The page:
Occupational variables: Data were collected on; years of commercial driving, vehicle sitting capacity (seats), hours driven to destination, the number of round trips in a day, eat on your trips, the number of meals per day, and whether they eat fruit or eat any snack (any meal apart from their main meals).

Variables classification

BMI: We converted The body weight and height measurements taken from participants into BMI values by dividing the weight (kg) by the height in meters squared. The values were then categorized as follows; Underweight: < 18.50; Normal weight: 18.5–24.99; Overweight: ≥ 25.00; Obese class I: 30.00to –34.99; Obese class II: 35.00to –39.99 and Obese class III: ≥ 40.00 [25].

Hypertension: This was done by categorizing the mean of the three readings of the systolic and diastolic values recorded based on the classification of [28]. These are Normal: Systolic BP <120 and Diastolic BP <80 mmHg; Pre-hypertension: Systolic BP -139 and/or Diastolic BP = 80-89 mmHg, Hypertension - Stage I hypertension: Systolic BP = 140-159 and/ or Diastolic BP = 90-99 mmHg and Hypertension - Stage II hypertension: Systolic BP > 160 and/or Diastolic BP > 100 mmHg.

Physical activity variables: The variables were asked: what do you do when you are not driving; If they exercise, they should describe the activity; show how often do you exercise; show frequency of exercise in a day; frequency of exercise in a week; frequency of exercise in a month; time do you spend on an exercise in a day; time do you spend on an exercise in a in a week and time spend on an exercise in a in a month. The physical activities were classified into low, moderate, and high according to the method of [29]. Physical activity less than 150 mins per week is considered low; 150-300 mins per week considered was considered medium while physical activity >300 mins per week was considered high.

Stress level: For stress level determination among the drivers, ten questions were asked for which respondents were to answer never, sometimes, often and very often. The variables were: Experience irritation, tiredness, easily get annoyed, have anxiety, worry, lack of focus, experience, profuse sweating, not eat well, not hungry but keep on eating and experience sleeplessness or had a problem sleeping. Scores between 0-9 were classified as lower than average; 20–39 as average; 40–49 as moderately higher than average; and 50 and above much higher than average.

Percent body fat: The % BF that was measured by the Omron fat analyzer was categorized based on [24]. This procedure assumes that normal % BF depends on age (years). We classified the percent body fat based on age categories from low, normal, high, and very high. For those aged between 20-39 years, % BF<8.0, 8.0 -19.9, 20.0–24.9 and ≥ 25were classified as low, normal, high and very high respectively. For those aged between 40 to 59 years, the classifications were: <11.0, 11.0–21.9, 22.0-27.9, and ≥ 28 as low, normal, high and very high respectively. We categorized the age category from 60 to 79 years as:<13.0, 13.0to –24.9, 25.0–29.9 and ≥ 30 as low, normal, high and very high respectively.

Training and pretesting: We trained the data collectors for two days on how to conduct the interview in the English and the local dialects. During the training, they translated the questionnaire into Akan language and back into English language again to ensure that meanings of words were not lost. And for participants who consented, but did not have a formal education, they did the interviews in the local language. We pretested the questionnaire on 5% of the CLDBDs at Madina bus station, in the Greater Accra Region and modifications made to the study questionnaire. We tested every aspect of the study protocol during pretesting.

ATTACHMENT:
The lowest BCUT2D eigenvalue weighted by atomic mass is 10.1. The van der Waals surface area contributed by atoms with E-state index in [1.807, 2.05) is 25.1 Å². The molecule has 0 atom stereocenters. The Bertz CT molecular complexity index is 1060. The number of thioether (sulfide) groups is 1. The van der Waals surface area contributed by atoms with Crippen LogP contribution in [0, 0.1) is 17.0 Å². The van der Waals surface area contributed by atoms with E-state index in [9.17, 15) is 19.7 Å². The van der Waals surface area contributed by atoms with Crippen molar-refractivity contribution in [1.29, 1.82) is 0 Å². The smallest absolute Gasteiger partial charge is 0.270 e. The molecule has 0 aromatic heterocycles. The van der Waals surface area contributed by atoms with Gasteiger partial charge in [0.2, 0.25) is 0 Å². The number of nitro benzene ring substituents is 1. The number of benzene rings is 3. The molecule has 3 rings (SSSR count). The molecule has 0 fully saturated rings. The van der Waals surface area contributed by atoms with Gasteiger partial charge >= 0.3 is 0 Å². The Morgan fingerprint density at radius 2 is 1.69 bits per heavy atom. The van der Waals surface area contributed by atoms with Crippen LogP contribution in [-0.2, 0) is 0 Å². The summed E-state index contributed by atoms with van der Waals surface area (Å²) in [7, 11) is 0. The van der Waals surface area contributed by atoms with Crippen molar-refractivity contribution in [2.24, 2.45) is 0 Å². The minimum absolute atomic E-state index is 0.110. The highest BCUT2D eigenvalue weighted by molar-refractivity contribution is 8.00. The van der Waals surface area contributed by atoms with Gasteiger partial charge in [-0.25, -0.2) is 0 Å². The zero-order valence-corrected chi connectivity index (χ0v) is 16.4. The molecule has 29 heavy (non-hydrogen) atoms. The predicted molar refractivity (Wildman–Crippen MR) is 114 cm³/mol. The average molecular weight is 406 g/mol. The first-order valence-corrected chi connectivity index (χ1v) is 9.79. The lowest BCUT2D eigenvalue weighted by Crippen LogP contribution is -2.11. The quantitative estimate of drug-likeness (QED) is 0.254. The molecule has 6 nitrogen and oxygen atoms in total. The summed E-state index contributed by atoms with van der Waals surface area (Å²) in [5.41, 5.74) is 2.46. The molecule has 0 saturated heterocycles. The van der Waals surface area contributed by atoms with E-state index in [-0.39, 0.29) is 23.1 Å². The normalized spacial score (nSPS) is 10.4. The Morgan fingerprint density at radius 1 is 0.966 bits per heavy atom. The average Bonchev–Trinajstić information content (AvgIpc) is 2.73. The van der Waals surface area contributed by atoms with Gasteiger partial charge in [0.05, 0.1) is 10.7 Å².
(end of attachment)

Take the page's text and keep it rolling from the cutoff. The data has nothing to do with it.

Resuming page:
Data analysis

Data were doubly entered, into IBM SPSS version 16 and inaccurate entries were identified and removed from the data set before analysis began. Frequencies and percentages were used to summarize the socio-demographic characteristics, BMI, stress, blood pressure, lifestyle, and occupational categorical variables. Chi-square test of association was performed for the socio-demographic characteristics, occupational factors, lifestyle factors, BMI and % BF against blood pressure and statistical significance determined at P<0.05. Binary logistic regression was used to predict the odds of developing high systolic pressure (BP ≥140mmHg) and high diastolic pressure (≥ 90mmHG) among CLDBDs. The explanatory variables used in both models for high systolic and high diastolic blood pressures are: age of drivers,% BF, years of commercial driving, number of trips made in a day, seat capacity of vehicles, turnaround time, stress level, hours of sleep in a day, physical activity level, alcohol intake, smoking and snacking frequency. The reference independent variables in the logistic model for the categories are; age 46, years of commercial driving >21, the number of round trips in a day 2, seat capacity >20, hours of sleep in a day ≥8, alcohol use no, snack intake no, physical activity level very high and percentage body fat very high. The adjusted and unadjusted odds ratio, confidence interval, and the P values were reported for the model. We set the significant levels at P< 0.05 and P< 0.01.

Ethical issues

The participants gave informed consent after the purpose of the study was explained to them. They were told their participation was voluntary, they can withdraw from the study and refuse to answer any question, if they so wish. Confidentiality was assured. We referred participants who were found to have hypertension based on our categorization to Cape Coast Teaching Hospital for treatment. Ethical approval (protocol #004/12-13) for the study was given by the Institutional Review Board of Noguchi Memorial Institute for Medical Research, University of Ghana, Legon.

Results